As life-long member of the American middle class and a 30 year veteran teacher, I have a question?
In the last presidential election the middle class in the Rust Belt and the Coal states claimed that American politicians and America in general forgot them.
So here's my question: How much responsibility do these same middle class workers bear in their own fate by refusing to accept re-training opportunities when offered over the years, and in demonizing education as not necessary?
Left me qualify my question by offering some observations. Many of the middle class workers who complained so vociferously in the last election made several significant decisions in their life.
1) They disdained the importance of education as unnecessary as they determined to follow family tradition and go into the factory line in the Rust belt areas, and the coal mines in the coal states. Afterall, these industries paid good salaries and education was not important to be successful in these industries (not referring to management or R&D);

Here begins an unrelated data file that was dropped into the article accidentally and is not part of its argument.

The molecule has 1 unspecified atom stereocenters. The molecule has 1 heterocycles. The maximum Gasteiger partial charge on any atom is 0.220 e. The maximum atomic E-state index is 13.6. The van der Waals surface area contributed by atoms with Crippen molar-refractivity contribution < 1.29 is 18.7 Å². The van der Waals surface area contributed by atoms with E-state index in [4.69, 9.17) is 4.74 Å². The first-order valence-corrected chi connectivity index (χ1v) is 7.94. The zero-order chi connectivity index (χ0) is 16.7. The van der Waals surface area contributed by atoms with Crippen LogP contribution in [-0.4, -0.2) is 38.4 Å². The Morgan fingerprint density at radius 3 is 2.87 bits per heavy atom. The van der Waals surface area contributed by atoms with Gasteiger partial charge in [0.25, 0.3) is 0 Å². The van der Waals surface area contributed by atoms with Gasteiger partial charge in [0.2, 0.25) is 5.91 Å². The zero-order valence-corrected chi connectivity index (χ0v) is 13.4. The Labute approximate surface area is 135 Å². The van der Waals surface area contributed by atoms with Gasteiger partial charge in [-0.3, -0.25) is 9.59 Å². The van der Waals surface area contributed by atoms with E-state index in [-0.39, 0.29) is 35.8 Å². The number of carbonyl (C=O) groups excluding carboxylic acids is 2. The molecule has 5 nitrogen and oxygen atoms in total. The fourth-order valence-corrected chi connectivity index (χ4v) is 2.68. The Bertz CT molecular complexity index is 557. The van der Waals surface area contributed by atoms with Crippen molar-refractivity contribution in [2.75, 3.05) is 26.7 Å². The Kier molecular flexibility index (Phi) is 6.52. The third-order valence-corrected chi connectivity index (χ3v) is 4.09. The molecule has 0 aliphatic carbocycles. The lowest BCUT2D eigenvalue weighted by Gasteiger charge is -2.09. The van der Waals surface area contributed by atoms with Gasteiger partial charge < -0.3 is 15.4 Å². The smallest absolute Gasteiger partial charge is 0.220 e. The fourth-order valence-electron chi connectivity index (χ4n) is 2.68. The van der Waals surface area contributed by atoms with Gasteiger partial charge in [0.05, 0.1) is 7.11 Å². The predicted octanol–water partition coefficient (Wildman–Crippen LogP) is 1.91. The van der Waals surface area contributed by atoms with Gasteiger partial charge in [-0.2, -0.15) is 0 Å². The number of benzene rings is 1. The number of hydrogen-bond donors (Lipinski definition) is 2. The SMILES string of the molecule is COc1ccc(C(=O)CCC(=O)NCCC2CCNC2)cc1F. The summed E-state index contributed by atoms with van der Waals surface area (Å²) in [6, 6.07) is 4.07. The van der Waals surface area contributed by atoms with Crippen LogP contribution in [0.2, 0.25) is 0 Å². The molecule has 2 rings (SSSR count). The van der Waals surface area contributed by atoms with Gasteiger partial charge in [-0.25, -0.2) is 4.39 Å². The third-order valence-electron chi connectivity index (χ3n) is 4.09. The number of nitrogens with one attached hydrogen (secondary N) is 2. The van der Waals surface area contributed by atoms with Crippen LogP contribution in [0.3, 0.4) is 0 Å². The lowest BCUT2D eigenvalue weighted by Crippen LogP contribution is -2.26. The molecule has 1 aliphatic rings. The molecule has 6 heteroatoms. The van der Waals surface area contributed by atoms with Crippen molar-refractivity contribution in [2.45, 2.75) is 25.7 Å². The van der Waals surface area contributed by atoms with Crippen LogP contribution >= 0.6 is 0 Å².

2) They banked on the misguided assumption that these industries would always be around and relevant. They didn't anticipate the movement of businesses offshore or to other counties;
3) In coal country they assumed that the supply of coal would not run out (despite being told since 1968 that coal is a finite commodity and a nonrenewable resource) and that coal would always be relevant in their lifetime as the primary energy source in America;
4) When faced with government pronouncements of a pending shift in manufacturing economics and a shift in energy reliance, they refused to accept offers of re-training, instead insisting that they will take their chances i their present job, rather than make a move forward.
In my opinion they fortold their own fate, in so far as opportunities were extended and warnings were issued, but summarily ignored. A similar argument could be made for the oil and gas industry.